• Similarly, when the radio series was adapted to television, the large battle fleet and the shapeshifting admiral who became a copy of the Ravenous Bugblatter Beast of Traal, became a single ship that's going to dive into a sun as part of a rock band's pyrotechnics. Despite being unencumbered by the limitations of a special-effects budget, Douglas Adams decided to go with the latter version in the novel continuity, presumably because it was funnier. (And also, according to some sources, because the whole Haggunenon sequence was largely John Lloyd's, and Adams didn't want to use it in a book with just his name on the cover.)

  • In BIONICLE, the characters seem to use their Elemental Powers in far more elaborate and interesting ways in the written media than they do in the Direct-to-DVD movies. For example, Gali performing a Nova Blast and crushing the entire realm of Kharzani with a Giant Wall of Watery Doom in a written web serial, but only doing a bit of Floating Water and Healing Hands in The Movie.
    • In Bionicle 2, none of the Toa can be seen using their elemental powers (save for the ending, when they focus them into an unspectacular but shiny beam), because they've depleted them off-screen, while in Bionicle 3, they don't use any kind of power (element or mask-related), because they have been mutated into forms that don't support these powers. Again, the only way they do use their elemental powers is via colored energy spinners, which are far easier to animate.

    Web Original 
  • Dr. Horrible's Sing-Along Blog includes several instances of potentially expensive stuff happening offscreen, most notably the disastrous Freeze Ray test run during which Captain Hammer throws a car at the title character's head. Fortunately, the writing and Neil Patrick Harris' performance make Dr. Horrible commenting on these events much more entertaining than actually seeing them would have been. In Act III the "Freeze Ray" stops time, so it consists, essentially, of Nathan Fillion holding very, very still. The Death Ray presumably would have been the target slumping over dead (however, since it explodes rather than actually operating as intended, this effect probably was considerably more expensive). Neither of these is a particularly expensive effect; you just need to have the actor point the prop and add some beam effects. This also applies to Moist's superpower of, well, making things wet.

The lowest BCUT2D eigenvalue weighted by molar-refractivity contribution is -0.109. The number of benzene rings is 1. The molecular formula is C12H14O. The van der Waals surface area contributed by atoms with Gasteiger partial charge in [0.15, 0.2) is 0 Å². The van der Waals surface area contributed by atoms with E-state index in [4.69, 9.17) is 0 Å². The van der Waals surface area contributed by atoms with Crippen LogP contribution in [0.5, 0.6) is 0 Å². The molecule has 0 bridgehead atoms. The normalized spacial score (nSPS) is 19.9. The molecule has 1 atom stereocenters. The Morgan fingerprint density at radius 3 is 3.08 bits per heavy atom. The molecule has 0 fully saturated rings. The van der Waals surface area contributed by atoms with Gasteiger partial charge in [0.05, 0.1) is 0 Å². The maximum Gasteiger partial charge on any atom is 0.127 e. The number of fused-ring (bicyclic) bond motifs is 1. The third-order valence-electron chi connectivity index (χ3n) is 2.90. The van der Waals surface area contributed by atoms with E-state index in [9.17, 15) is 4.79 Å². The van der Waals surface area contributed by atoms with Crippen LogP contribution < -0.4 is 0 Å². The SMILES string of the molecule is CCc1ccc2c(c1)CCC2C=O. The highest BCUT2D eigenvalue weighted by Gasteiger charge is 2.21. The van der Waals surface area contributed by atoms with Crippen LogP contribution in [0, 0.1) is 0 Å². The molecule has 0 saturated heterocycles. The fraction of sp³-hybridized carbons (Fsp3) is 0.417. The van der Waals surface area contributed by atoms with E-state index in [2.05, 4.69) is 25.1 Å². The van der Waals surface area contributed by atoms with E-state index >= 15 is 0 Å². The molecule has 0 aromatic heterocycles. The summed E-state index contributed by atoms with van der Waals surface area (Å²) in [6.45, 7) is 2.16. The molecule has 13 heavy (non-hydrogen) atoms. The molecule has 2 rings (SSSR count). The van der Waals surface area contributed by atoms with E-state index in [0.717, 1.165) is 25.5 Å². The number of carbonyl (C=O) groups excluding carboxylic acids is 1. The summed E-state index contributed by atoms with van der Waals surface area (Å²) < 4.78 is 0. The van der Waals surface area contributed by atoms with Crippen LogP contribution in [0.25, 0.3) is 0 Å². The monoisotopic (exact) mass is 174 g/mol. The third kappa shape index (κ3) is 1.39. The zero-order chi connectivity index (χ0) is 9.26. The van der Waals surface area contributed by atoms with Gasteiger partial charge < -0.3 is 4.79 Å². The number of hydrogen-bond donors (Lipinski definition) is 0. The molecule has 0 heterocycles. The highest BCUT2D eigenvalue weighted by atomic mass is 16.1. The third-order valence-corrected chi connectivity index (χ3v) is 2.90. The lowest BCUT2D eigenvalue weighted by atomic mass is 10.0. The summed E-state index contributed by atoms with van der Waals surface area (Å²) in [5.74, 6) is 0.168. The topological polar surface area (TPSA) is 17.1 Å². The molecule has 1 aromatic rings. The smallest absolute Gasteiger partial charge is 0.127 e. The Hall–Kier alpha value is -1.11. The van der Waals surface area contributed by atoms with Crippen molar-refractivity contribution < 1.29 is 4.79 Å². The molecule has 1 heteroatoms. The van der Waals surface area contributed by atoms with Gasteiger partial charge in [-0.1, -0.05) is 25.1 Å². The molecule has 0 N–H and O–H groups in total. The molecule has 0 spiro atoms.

• Used to great effect in A Very Potter Musical and its sequel. Floo Powder consists of running in a circle shouting "Floo Powder Power!", while Portkeys are running in a circle shouting "Portkey!" Disapparating involves shouting "Disapparate!" and running offstage while everyone looks confused about where you went.
    "Magic. Ahh." (shields eyes)
    • The Jelly-Legs Jinx works similarly.
    • In the films, the conjoined Voldemort/Quirrell was portrayed using CGI. In this show, it's portrayed by... the two actors standing back-to-back beneath a gigantic robe.
  • Holy Musical B@man!: In the great Star Kid tradition, Batman's jet is represented by a small model that goes over his shoulders, and Superman's flight is achieved either through Jim Povolo carrying him or Brian Holden sticking his arms out and making whooshing noises like a five-year-old.
  • Most of the CGI in Noob is made by a single person, which basically means all magic users are mostly seen using some variation of shooting balls of light and/or producing force fields, no matter what their class is supposed to be. There's notably a summoner that never summons the creatures that she has under her command according to other media.
  • Used in the Skullduggery episode of The Spoony Experiment, with a magician (played by Spoony) breaking into the room, preparing a magic trick, only to cut to Spoony reacting with horror as it cuts to the magician, now in the form of the Headless from Ultima Underworld. It's a means of parodying the use of cuts, both regular and jump, to facilitate the "magic acts" by the magician in the film.
  • Ultra Fast Pony. The episode "The Cheesen One" introduces the superhero Mutation, who never speaks and has the ability to silence everyone and everything around her. The Stinger lampshades the fact that she's really just making the editor's job a lot easier.